Their primary focus at present is the Canadian market. Given their close proximity to booming Calgary, their clients include a variety of wood product retailers in the immediate area. Carew says producing such a large variety of products is beneficial because it allows the company to market a number of products to each customer.
Timbers range in size from 4x4 to 6x6, but SLS has the capability to manufacture products with unique dimensions based on customer needs. The Optimil/Catech edger is used specifically to produce high quality dimension lumber ranging from 1x4 to 2x10.
Carew is also responsible for setting the sawmill’s cut plan on a weekly basis and says that typical commodity dimension lumber in the 2x4 and 2x6 range is actually considered downgraded material based on the weekly cut plan, given the company’s focus to seek products with the highest value return at the moment.
“It’s a balancing act because making money is the name of the game,” says Carew. “It’s a balancing act between product value and recovery. You sometimes take a small hit in recovery but get a better dollar value at the end of the day.
We manage that very tightly.” Being able to respond quickly to customer demand is also an important part of the SLS philosophy. “It’s actually a very simple process for us to make adjustments from one-inch lumber to five-quarter decking to dimension lumber,” says Carew. “We can make changes and have the product at the customer’s doorstep very quickly.”
SLS realizes that its employees must also work efficiently to achieve optimum equipment performance. It was the first Alberta primary sawmill to participate in Forintek’s eight-week lean manufacturing training program more than a year ago. Carew says the company’s management team has maintained its focus on instilling lean manufacturing concepts into the daily routine of employees. In fact, many lean concepts are written on a whiteboard in the office of operations manager Jason Quantz as a reminder to employees and as a work tool for use during management meetings.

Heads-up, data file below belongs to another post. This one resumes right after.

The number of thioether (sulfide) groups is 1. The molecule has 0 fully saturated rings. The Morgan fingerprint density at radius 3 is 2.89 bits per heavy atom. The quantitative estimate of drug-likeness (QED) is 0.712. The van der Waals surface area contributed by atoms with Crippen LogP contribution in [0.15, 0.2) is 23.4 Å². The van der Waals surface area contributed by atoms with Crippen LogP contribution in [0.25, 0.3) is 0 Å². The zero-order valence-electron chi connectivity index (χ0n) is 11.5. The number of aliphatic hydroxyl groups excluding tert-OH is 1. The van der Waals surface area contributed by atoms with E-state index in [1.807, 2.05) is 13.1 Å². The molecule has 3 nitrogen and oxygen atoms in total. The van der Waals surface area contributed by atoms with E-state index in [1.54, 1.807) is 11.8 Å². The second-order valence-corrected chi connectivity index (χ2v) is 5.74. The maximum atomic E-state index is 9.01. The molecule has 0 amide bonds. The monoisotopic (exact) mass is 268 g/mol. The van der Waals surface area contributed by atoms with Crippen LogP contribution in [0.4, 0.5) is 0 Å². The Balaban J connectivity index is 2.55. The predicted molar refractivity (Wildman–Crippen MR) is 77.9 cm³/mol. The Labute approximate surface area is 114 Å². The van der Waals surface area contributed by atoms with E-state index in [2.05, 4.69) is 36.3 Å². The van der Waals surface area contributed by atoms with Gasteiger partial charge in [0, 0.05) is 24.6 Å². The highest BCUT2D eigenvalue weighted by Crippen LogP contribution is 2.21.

One central concept behind lean manufacturing is to minimize waste in material, which explains the investment in edger optimization. It is a process of continual improvement.
Lean manufacturing is the main philosophy used by car maker Toyota, which today far outpaces its North American rivals in profitability. It has been using lean for over 30 yearsbut the company notes that it is still only part way toward full lean implementation.
“Lean manufacturing wasn’t something that was just the flavour of the day and was shelved after we took the training,” says Carew. “When we communicate as the lean management group, we communicate using the lean manufacturing concepts.”
In terms of benefits, he says tools are now where they are supposed to be, there has been waste reduction throughout the facility, and the company is committed to instilling the “do it once/do it right” approach among all employees. There have been challenges to gain company-wide acceptance of the lean approach, Carew says. “In this business, everyone is used to doing the same thing the same way,” he notes. “They’ve been trained and taught that way. So it’s human nature. You get a little bit of resistance.”
The booming Alberta economy, which has resulted in staff turnover at the saw mill, has also showed how quickly lean concepts can be implemented as each new employee has to be introduced and trained in the objectives of lean manufacturing. Management remains committed to the system.
There is no doubt that exposure to the lean methodology as a work practice was a real eye opener for some people, Carew concludes, “but I would recommend it for every business.”